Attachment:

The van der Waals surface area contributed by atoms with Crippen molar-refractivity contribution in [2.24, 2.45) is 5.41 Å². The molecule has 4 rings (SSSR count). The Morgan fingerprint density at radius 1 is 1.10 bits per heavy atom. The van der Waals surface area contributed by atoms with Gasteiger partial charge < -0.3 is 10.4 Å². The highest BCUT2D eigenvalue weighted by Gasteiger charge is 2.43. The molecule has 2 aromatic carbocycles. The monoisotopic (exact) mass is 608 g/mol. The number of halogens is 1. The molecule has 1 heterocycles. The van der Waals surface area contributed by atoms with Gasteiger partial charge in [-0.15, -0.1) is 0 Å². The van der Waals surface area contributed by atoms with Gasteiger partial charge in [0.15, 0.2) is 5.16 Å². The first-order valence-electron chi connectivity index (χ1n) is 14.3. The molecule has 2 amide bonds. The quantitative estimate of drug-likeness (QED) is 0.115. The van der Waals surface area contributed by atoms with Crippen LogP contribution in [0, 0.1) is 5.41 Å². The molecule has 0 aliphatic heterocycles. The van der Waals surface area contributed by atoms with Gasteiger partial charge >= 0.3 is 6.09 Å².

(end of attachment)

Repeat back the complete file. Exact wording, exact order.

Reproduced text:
The van der Waals surface area contributed by atoms with Crippen molar-refractivity contribution in [2.24, 2.45) is 5.41 Å². The molecule has 4 rings (SSSR count). The Morgan fingerprint density at radius 1 is 1.10 bits per heavy atom. The van der Waals surface area contributed by atoms with Gasteiger partial charge < -0.3 is 10.4 Å². The highest BCUT2D eigenvalue weighted by Gasteiger charge is 2.43. The molecule has 2 aromatic carbocycles. The monoisotopic (exact) mass is 608 g/mol. The number of halogens is 1. The molecule has 1 heterocycles. The van der Waals surface area contributed by atoms with Gasteiger partial charge in [-0.15, -0.1) is 0 Å². The van der Waals surface area contributed by atoms with Gasteiger partial charge in [0.15, 0.2) is 5.16 Å². The first-order valence-electron chi connectivity index (χ1n) is 14.3. The molecule has 2 amide bonds. The quantitative estimate of drug-likeness (QED) is 0.115. The van der Waals surface area contributed by atoms with Crippen LogP contribution in [0, 0.1) is 5.41 Å². The molecule has 0 aliphatic heterocycles. The van der Waals surface area contributed by atoms with Gasteiger partial charge >= 0.3 is 6.09 Å².